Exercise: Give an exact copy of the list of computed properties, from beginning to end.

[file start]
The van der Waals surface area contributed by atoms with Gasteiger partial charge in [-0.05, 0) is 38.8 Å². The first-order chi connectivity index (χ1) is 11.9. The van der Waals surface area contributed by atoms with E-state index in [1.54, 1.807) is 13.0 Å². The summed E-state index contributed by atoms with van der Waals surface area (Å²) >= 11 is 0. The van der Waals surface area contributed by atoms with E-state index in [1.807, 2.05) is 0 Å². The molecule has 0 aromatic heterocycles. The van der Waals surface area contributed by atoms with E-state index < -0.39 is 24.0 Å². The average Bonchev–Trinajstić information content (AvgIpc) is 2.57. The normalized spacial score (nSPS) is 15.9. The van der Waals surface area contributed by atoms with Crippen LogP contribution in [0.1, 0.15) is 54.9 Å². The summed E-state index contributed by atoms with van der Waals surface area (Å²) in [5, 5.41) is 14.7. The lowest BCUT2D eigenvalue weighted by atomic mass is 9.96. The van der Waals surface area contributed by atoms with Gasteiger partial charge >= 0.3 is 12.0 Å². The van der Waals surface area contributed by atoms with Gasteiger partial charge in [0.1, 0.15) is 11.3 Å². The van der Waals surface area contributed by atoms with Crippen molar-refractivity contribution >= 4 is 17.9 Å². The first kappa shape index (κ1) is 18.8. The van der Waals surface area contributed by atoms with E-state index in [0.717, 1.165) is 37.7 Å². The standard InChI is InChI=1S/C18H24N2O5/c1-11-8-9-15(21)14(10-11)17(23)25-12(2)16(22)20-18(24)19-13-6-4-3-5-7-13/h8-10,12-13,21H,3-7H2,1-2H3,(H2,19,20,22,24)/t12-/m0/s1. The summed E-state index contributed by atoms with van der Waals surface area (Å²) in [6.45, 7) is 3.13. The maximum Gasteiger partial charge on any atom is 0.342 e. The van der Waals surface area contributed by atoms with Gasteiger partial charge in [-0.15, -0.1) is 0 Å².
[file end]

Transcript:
The van der Waals surface area contributed by atoms with Gasteiger partial charge in [-0.05, 0) is 38.8 Å². The first-order chi connectivity index (χ1) is 11.9. The van der Waals surface area contributed by atoms with E-state index in [1.54, 1.807) is 13.0 Å². The summed E-state index contributed by atoms with van der Waals surface area (Å²) >= 11 is 0. The van der Waals surface area contributed by atoms with E-state index in [1.807, 2.05) is 0 Å². The molecule has 0 aromatic heterocycles. The van der Waals surface area contributed by atoms with E-state index < -0.39 is 24.0 Å². The average Bonchev–Trinajstić information content (AvgIpc) is 2.57. The normalized spacial score (nSPS) is 15.9. The van der Waals surface area contributed by atoms with Crippen LogP contribution in [0.1, 0.15) is 54.9 Å². The summed E-state index contributed by atoms with van der Waals surface area (Å²) in [5, 5.41) is 14.7. The lowest BCUT2D eigenvalue weighted by atomic mass is 9.96. The van der Waals surface area contributed by atoms with Gasteiger partial charge >= 0.3 is 12.0 Å². The van der Waals surface area contributed by atoms with Gasteiger partial charge in [0.1, 0.15) is 11.3 Å². The van der Waals surface area contributed by atoms with Crippen molar-refractivity contribution >= 4 is 17.9 Å². The first kappa shape index (κ1) is 18.8. The van der Waals surface area contributed by atoms with E-state index in [0.717, 1.165) is 37.7 Å². The standard InChI is InChI=1S/C18H24N2O5/c1-11-8-9-15(21)14(10-11)17(23)25-12(2)16(22)20-18(24)19-13-6-4-3-5-7-13/h8-10,12-13,21H,3-7H2,1-2H3,(H2,19,20,22,24)/t12-/m0/s1. The summed E-state index contributed by atoms with van der Waals surface area (Å²) in [6.45, 7) is 3.13. The maximum Gasteiger partial charge on any atom is 0.342 e. The van der Waals surface area contributed by atoms with Gasteiger partial charge in [-0.15, -0.1) is 0 Å².